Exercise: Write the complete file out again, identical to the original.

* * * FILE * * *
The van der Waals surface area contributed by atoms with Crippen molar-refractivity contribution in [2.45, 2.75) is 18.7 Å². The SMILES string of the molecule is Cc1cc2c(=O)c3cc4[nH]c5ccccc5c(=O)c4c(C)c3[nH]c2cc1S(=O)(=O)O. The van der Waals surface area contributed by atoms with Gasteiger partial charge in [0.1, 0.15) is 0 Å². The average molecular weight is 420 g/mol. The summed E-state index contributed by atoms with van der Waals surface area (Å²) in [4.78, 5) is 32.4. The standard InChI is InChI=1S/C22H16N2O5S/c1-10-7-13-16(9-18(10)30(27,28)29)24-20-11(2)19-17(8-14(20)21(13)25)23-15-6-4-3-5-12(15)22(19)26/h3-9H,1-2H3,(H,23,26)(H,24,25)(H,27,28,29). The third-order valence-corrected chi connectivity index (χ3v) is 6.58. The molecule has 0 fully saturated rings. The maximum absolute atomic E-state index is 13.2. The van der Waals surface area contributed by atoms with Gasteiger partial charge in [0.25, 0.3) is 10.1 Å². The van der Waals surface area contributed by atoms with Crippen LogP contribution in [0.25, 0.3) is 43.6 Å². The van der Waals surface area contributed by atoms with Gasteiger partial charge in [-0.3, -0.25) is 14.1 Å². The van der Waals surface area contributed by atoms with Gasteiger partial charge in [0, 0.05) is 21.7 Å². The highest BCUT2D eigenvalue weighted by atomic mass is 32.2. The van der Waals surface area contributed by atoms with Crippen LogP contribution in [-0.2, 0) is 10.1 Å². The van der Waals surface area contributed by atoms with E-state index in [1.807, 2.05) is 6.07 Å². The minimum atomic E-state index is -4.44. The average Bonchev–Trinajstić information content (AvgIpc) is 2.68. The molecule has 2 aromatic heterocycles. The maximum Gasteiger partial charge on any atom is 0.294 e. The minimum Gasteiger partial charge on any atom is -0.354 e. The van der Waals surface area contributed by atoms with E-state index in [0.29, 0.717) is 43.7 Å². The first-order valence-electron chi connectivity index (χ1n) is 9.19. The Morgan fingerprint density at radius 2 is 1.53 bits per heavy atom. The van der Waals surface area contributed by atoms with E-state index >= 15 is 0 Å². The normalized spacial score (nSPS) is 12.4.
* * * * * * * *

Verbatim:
The van der Waals surface area contributed by atoms with Crippen molar-refractivity contribution in [2.45, 2.75) is 18.7 Å². The SMILES string of the molecule is Cc1cc2c(=O)c3cc4[nH]c5ccccc5c(=O)c4c(C)c3[nH]c2cc1S(=O)(=O)O. The van der Waals surface area contributed by atoms with Gasteiger partial charge in [0.1, 0.15) is 0 Å². The average molecular weight is 420 g/mol. The summed E-state index contributed by atoms with van der Waals surface area (Å²) in [4.78, 5) is 32.4. The standard InChI is InChI=1S/C22H16N2O5S/c1-10-7-13-16(9-18(10)30(27,28)29)24-20-11(2)19-17(8-14(20)21(13)25)23-15-6-4-3-5-12(15)22(19)26/h3-9H,1-2H3,(H,23,26)(H,24,25)(H,27,28,29). The third-order valence-corrected chi connectivity index (χ3v) is 6.58. The molecule has 0 fully saturated rings. The maximum absolute atomic E-state index is 13.2. The van der Waals surface area contributed by atoms with Gasteiger partial charge in [0.25, 0.3) is 10.1 Å². The van der Waals surface area contributed by atoms with Crippen LogP contribution in [0.25, 0.3) is 43.6 Å². The van der Waals surface area contributed by atoms with Gasteiger partial charge in [-0.3, -0.25) is 14.1 Å². The van der Waals surface area contributed by atoms with Gasteiger partial charge in [0, 0.05) is 21.7 Å². The highest BCUT2D eigenvalue weighted by atomic mass is 32.2. The van der Waals surface area contributed by atoms with Crippen LogP contribution in [-0.2, 0) is 10.1 Å². The van der Waals surface area contributed by atoms with E-state index in [1.807, 2.05) is 6.07 Å². The minimum atomic E-state index is -4.44. The average Bonchev–Trinajstić information content (AvgIpc) is 2.68. The molecule has 2 aromatic heterocycles. The maximum Gasteiger partial charge on any atom is 0.294 e. The minimum Gasteiger partial charge on any atom is -0.354 e. The van der Waals surface area contributed by atoms with E-state index in [0.29, 0.717) is 43.7 Å². The first-order valence-electron chi connectivity index (χ1n) is 9.19. The Morgan fingerprint density at radius 2 is 1.53 bits per heavy atom. The van der Waals surface area contributed by atoms with E-state index >= 15 is 0 Å². The normalized spacial score (nSPS) is 12.4.